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Israeli novelist and Holocaust survivor Aharon Appelfeld dies aged 85

Appelfeld was separated from his parents during the war and reunited with his father twenty years later

    Aharon Appelfeld, who passed away on Thursday morning
    Aharon Appelfeld, who passed away on Thursday morning Photo: Flash90

    Aharon Appelfeld, a leading Israeli novelist and Holocaust survivor, has died at the age of 85.

    Mr Appelfeld, the author of books including Badenheim 1939 and Blooms of Darkness, was born in 1932 in Jadova in Romania, now part of Ukraine.

    In 1941, when he was nine years old, Mr Appelfeld’s mother was murdered and he was deported to a concentration camp in the Transnistria region, where he was separated from his father.

    Managing to escape, he hid for three years before joining the advancing Soviet forces as a young cook. In 1946 he was able to emigrate to the British Palestinian Mandate, which was to become Israel two years later.

    Although Mr Appelfeld only started to learn Hebrew in his mid-teens, he went on to become one of Israel’s foremost Hebrew language authors, winning the 1979 Bialik prize for literature and the 1983 Israel prize for literature.

    In 1997, he was made a foreign honorary member of the American Academy of Arts and Sciences.

    Mr Appelfeld’s father also survived the war – something he only found out almost two decades after being forcibly separated from him in the camps. He never wrote about the reunion but described it in 2000 during an interview with Michael Gluzman in the Mikan journal:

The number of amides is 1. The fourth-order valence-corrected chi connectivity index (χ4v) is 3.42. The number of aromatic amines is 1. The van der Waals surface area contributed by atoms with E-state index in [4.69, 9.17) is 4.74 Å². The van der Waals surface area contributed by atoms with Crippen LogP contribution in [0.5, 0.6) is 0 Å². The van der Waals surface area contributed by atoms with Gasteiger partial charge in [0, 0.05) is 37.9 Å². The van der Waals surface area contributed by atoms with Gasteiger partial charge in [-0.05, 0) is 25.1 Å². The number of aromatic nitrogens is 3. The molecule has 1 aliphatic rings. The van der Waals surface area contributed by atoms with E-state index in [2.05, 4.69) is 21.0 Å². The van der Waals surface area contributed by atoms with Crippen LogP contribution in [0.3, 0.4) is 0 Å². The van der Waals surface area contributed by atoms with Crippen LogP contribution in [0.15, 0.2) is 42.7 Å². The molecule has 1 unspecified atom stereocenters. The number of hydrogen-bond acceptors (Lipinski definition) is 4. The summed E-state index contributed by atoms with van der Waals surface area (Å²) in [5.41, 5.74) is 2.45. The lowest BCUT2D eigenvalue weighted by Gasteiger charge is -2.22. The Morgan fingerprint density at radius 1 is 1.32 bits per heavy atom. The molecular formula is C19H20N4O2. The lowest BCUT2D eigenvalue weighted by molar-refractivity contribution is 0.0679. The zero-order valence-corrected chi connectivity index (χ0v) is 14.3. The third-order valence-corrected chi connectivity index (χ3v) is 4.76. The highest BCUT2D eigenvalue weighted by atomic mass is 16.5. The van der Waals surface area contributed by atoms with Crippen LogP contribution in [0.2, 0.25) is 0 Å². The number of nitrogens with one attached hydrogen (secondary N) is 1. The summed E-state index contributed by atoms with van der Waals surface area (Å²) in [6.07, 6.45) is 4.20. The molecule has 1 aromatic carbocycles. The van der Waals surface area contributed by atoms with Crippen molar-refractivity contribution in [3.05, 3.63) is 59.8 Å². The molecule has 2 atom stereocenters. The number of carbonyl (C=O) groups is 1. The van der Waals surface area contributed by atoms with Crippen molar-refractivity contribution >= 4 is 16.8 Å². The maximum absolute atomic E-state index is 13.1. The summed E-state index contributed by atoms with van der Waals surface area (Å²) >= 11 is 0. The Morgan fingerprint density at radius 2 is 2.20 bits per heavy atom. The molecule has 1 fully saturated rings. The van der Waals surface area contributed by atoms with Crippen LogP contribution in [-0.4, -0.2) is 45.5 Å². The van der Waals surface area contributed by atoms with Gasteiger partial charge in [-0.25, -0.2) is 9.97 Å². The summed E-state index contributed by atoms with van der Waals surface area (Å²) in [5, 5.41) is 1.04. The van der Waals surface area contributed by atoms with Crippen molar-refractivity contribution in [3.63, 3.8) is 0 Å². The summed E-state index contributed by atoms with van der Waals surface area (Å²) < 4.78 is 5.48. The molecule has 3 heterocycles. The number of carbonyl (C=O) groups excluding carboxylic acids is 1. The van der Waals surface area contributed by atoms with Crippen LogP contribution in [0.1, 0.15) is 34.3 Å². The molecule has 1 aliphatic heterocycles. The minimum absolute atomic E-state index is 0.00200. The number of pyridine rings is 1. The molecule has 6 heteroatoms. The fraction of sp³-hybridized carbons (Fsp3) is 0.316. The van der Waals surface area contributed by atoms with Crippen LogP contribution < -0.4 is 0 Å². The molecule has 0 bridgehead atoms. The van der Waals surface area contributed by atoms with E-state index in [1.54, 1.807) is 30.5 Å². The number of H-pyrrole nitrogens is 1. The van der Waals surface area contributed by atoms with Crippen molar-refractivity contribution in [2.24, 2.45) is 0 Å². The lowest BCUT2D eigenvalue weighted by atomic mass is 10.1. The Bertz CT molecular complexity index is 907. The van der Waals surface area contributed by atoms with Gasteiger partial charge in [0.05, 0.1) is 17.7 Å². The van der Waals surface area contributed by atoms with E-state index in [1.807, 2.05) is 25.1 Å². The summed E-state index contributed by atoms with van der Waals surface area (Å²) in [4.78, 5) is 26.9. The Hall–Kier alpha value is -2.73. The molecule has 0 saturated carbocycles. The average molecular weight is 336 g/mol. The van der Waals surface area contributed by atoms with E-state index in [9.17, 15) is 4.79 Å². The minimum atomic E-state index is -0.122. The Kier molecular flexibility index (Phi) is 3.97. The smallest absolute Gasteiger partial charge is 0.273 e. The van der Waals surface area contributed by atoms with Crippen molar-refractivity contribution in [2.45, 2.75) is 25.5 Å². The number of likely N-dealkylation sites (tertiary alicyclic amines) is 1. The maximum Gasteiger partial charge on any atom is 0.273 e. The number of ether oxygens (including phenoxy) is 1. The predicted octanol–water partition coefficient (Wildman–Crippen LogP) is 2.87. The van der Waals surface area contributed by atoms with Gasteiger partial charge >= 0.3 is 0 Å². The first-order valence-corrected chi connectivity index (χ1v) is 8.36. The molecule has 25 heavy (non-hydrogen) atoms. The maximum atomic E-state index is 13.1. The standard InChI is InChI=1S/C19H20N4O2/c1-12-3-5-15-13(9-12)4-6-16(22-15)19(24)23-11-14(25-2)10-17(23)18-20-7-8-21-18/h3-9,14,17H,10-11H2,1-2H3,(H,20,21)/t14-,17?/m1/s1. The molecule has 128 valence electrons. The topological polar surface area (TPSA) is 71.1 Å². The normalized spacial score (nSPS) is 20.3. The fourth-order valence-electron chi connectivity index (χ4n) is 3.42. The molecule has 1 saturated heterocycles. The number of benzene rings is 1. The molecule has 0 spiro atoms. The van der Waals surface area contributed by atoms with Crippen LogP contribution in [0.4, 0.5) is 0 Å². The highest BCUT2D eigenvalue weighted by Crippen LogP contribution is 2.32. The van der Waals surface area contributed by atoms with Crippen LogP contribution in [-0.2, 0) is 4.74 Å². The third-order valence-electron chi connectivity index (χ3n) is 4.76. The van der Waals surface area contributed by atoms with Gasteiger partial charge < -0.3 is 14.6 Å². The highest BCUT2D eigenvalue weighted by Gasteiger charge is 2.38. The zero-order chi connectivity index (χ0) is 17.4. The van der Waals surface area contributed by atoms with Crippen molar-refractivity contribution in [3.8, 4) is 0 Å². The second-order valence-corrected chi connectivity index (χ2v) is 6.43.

"I saw Father's name on the Jewish Agency list, and I did not know if it was Father or not. I asked where he was. I was told he was at the ma’abara (immigrant transit camp) in Be’er Tuvia.

    “At Be’er Tuvia they told me he was working in the orange grove. He had been at Be’er Tuvia for 10 days already, found a job and was working as a fruit-picker. I go to the grove and ask where he is, they tell me, ‘In that tree.’ I see a ladder, and on the ladder stands a very old Jew.

    “I address him in German and say, ‘Herr Appelfeld?’ and he comes down the ladder, looks at me and cannot speak a single word, only the tears flow down his face.

    “And for a whole day he could not speak a word, just this terrible crying. He does not tell me that he is my father, I do not tell him that I am his son.

    “To this day I can't do anything with it. It brings me to tears, it’s not something I can touch. I cannot. Not yet. Maybe in 20 years I will be able to touch this fire.”

    The two men spent two decades together after their reunion.

    Mr Appelfeld, who passed away early on Thursday morning, is survived by his wife and three children.

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